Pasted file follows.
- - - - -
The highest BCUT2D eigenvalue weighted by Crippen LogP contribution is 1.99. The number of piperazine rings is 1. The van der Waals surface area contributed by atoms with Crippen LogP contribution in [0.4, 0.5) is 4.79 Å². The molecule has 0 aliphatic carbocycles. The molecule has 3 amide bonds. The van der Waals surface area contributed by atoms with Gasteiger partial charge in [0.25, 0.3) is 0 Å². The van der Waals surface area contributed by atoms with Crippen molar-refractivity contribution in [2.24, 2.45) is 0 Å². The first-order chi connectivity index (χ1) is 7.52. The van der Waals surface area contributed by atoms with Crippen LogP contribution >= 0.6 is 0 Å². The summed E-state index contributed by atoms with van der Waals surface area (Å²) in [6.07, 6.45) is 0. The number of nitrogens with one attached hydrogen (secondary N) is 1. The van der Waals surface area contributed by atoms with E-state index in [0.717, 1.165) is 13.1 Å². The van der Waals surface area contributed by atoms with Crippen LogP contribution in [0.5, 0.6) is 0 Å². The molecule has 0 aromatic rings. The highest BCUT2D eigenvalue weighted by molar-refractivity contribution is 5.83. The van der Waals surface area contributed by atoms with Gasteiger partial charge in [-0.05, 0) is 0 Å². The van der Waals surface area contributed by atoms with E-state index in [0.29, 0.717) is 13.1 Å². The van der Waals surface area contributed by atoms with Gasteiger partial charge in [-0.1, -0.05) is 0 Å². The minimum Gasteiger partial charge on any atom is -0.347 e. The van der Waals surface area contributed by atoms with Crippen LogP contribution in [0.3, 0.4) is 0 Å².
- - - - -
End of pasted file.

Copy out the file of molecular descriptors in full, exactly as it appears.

The highest BCUT2D eigenvalue weighted by Crippen LogP contribution is 1.99. The number of piperazine rings is 1. The van der Waals surface area contributed by atoms with Crippen LogP contribution in [0.4, 0.5) is 4.79 Å². The molecule has 0 aliphatic carbocycles. The molecule has 3 amide bonds. The van der Waals surface area contributed by atoms with Gasteiger partial charge in [0.25, 0.3) is 0 Å². The van der Waals surface area contributed by atoms with Crippen molar-refractivity contribution in [2.24, 2.45) is 0 Å². The first-order chi connectivity index (χ1) is 7.52. The van der Waals surface area contributed by atoms with Crippen LogP contribution >= 0.6 is 0 Å². The summed E-state index contributed by atoms with van der Waals surface area (Å²) in [6.07, 6.45) is 0. The number of nitrogens with one attached hydrogen (secondary N) is 1. The van der Waals surface area contributed by atoms with E-state index in [0.717, 1.165) is 13.1 Å². The van der Waals surface area contributed by atoms with Crippen LogP contribution in [0.5, 0.6) is 0 Å². The molecule has 0 aromatic rings. The highest BCUT2D eigenvalue weighted by molar-refractivity contribution is 5.83. The van der Waals surface area contributed by atoms with Gasteiger partial charge in [-0.05, 0) is 0 Å². The van der Waals surface area contributed by atoms with E-state index in [0.29, 0.717) is 13.1 Å². The van der Waals surface area contributed by atoms with Gasteiger partial charge in [-0.1, -0.05) is 0 Å². The minimum Gasteiger partial charge on any atom is -0.347 e. The van der Waals surface area contributed by atoms with Crippen LogP contribution in [0.3, 0.4) is 0 Å².